On Thursday the New Orleans City Council voted to change the definition of transient vacation rentals. Proponents say the change will make it easier to enforce the existing laws that prohibit short-term vacation rentals.
Unlicensed short-term rentals are already illegal in New Orleans. But under the current Comprehensive Zoning Ordinance, the definition of a transient vacation rental is unclear and requires proof that the property has been rented for less than 30 days over the course of a year, making the ordinance as it stands nearly impossible to enforce. The amendment approved in yesterday’s council meeting removes the one-year requirement, and clarifies the definition of transient vacation rental.
Proponents of the change say the vote indicates the council’s commitment to crack down on unlicensed short term rentals, but are aware that it’s only one small step in the right direction. Bonnie Rabe is the president of the Professional Inkeepers Association of New Orleans.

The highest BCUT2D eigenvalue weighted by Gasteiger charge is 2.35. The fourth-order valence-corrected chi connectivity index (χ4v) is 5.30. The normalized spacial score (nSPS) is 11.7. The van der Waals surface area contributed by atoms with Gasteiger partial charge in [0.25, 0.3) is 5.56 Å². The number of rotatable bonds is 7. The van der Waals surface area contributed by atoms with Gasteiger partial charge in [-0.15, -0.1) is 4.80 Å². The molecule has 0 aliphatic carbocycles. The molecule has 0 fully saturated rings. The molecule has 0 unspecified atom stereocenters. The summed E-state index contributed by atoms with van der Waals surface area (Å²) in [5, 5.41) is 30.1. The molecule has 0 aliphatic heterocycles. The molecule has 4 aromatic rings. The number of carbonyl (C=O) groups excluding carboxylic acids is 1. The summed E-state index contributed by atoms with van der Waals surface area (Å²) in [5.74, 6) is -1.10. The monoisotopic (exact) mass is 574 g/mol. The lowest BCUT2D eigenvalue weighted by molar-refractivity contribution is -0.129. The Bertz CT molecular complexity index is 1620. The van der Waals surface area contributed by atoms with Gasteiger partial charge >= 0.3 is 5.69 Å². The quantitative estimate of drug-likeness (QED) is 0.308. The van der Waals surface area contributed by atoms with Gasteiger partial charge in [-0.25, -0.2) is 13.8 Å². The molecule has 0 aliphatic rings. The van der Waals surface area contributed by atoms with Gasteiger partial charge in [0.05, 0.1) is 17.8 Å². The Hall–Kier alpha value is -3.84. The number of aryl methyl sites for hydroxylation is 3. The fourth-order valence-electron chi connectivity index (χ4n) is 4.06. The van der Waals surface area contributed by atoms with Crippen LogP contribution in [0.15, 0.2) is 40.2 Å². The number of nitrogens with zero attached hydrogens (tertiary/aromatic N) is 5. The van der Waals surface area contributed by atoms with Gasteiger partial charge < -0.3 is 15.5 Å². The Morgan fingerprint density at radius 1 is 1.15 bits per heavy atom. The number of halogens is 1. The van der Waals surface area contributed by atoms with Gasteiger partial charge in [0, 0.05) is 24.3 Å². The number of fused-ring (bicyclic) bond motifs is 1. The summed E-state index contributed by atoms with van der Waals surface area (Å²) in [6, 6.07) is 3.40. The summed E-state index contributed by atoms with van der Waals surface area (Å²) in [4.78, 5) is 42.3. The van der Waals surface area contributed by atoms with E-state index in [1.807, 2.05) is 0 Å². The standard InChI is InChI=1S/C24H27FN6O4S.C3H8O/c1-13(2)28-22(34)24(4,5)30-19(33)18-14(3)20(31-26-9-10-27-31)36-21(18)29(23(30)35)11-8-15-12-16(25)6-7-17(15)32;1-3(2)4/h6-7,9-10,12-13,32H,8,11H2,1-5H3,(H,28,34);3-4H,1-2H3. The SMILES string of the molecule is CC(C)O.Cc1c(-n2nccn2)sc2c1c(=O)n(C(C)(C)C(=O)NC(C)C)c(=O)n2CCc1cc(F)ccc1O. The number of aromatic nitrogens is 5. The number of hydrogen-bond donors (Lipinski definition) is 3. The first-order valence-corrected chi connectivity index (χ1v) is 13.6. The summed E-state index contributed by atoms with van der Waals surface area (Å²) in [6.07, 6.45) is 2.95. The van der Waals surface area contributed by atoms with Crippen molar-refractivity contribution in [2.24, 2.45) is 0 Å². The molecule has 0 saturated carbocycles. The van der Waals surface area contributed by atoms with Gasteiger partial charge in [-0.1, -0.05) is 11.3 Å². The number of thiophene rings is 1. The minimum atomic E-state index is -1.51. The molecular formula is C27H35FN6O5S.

"I would be very optimistic if I said I thought this would affect the city’s enforcement," she says. "This puts it on the records and this makes it where, hopefully, we’ll be able to talk and iron rules that we can all live by."
Those opposed to the text amendment were not dissuaded by the vote. The Alliance for Neighborhood Prosperity is a group of short-term rental operators who think that vacation rentals should be legal and regulated. Bob Ellis, an attorney for the group, agrees that this vote won’t change much.
"I don’t think the vote today hurts or hampers the short term rental initiative at all," he says. "I mean, all they did was clarify a definition. It doesn’t help enforcement; it’s not gonna stop short term rentals."
The ANP plans to submit a draft ordinance outlining a plan for legalized short term rentals to the council later this year.